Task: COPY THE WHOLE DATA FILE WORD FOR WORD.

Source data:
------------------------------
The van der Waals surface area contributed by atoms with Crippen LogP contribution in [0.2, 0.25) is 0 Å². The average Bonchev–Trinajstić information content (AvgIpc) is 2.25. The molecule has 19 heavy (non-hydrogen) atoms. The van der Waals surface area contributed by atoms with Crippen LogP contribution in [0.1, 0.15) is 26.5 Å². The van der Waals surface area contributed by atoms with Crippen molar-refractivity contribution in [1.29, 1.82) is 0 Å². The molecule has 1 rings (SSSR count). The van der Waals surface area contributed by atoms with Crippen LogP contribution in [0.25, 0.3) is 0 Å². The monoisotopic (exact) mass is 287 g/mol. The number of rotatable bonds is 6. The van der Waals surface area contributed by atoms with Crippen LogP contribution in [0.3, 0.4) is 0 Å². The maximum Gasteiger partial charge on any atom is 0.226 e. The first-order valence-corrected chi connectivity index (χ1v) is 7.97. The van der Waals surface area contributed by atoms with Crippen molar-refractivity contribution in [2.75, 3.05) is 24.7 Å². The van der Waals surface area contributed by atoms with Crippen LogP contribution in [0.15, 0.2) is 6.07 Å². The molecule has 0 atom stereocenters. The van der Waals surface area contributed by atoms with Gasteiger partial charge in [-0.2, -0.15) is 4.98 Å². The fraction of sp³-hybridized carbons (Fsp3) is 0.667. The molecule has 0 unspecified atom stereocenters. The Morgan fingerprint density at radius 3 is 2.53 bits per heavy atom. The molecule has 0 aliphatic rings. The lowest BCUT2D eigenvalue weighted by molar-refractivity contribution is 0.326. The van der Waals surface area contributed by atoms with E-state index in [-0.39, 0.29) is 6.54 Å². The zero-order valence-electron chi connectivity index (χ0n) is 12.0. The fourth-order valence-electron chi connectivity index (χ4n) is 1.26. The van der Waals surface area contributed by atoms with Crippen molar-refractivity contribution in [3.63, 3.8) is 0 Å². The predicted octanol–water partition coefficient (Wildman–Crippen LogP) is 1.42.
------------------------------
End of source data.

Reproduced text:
The van der Waals surface area contributed by atoms with Crippen LogP contribution in [0.2, 0.25) is 0 Å². The average Bonchev–Trinajstić information content (AvgIpc) is 2.25. The molecule has 19 heavy (non-hydrogen) atoms. The van der Waals surface area contributed by atoms with Crippen LogP contribution in [0.1, 0.15) is 26.5 Å². The van der Waals surface area contributed by atoms with Crippen molar-refractivity contribution in [1.29, 1.82) is 0 Å². The molecule has 1 rings (SSSR count). The van der Waals surface area contributed by atoms with Crippen LogP contribution in [0.25, 0.3) is 0 Å². The monoisotopic (exact) mass is 287 g/mol. The number of rotatable bonds is 6. The van der Waals surface area contributed by atoms with Crippen LogP contribution in [0.3, 0.4) is 0 Å². The maximum Gasteiger partial charge on any atom is 0.226 e. The first-order valence-corrected chi connectivity index (χ1v) is 7.97. The van der Waals surface area contributed by atoms with Crippen molar-refractivity contribution in [2.75, 3.05) is 24.7 Å². The van der Waals surface area contributed by atoms with Crippen LogP contribution in [0.15, 0.2) is 6.07 Å². The molecule has 0 atom stereocenters. The van der Waals surface area contributed by atoms with Gasteiger partial charge in [-0.2, -0.15) is 4.98 Å². The fraction of sp³-hybridized carbons (Fsp3) is 0.667. The molecule has 0 unspecified atom stereocenters. The Morgan fingerprint density at radius 3 is 2.53 bits per heavy atom. The molecule has 0 aliphatic rings. The lowest BCUT2D eigenvalue weighted by molar-refractivity contribution is 0.326. The van der Waals surface area contributed by atoms with E-state index in [-0.39, 0.29) is 6.54 Å². The zero-order valence-electron chi connectivity index (χ0n) is 12.0. The fourth-order valence-electron chi connectivity index (χ4n) is 1.26. The van der Waals surface area contributed by atoms with Crippen molar-refractivity contribution in [3.63, 3.8) is 0 Å². The predicted octanol–water partition coefficient (Wildman–Crippen LogP) is 1.42.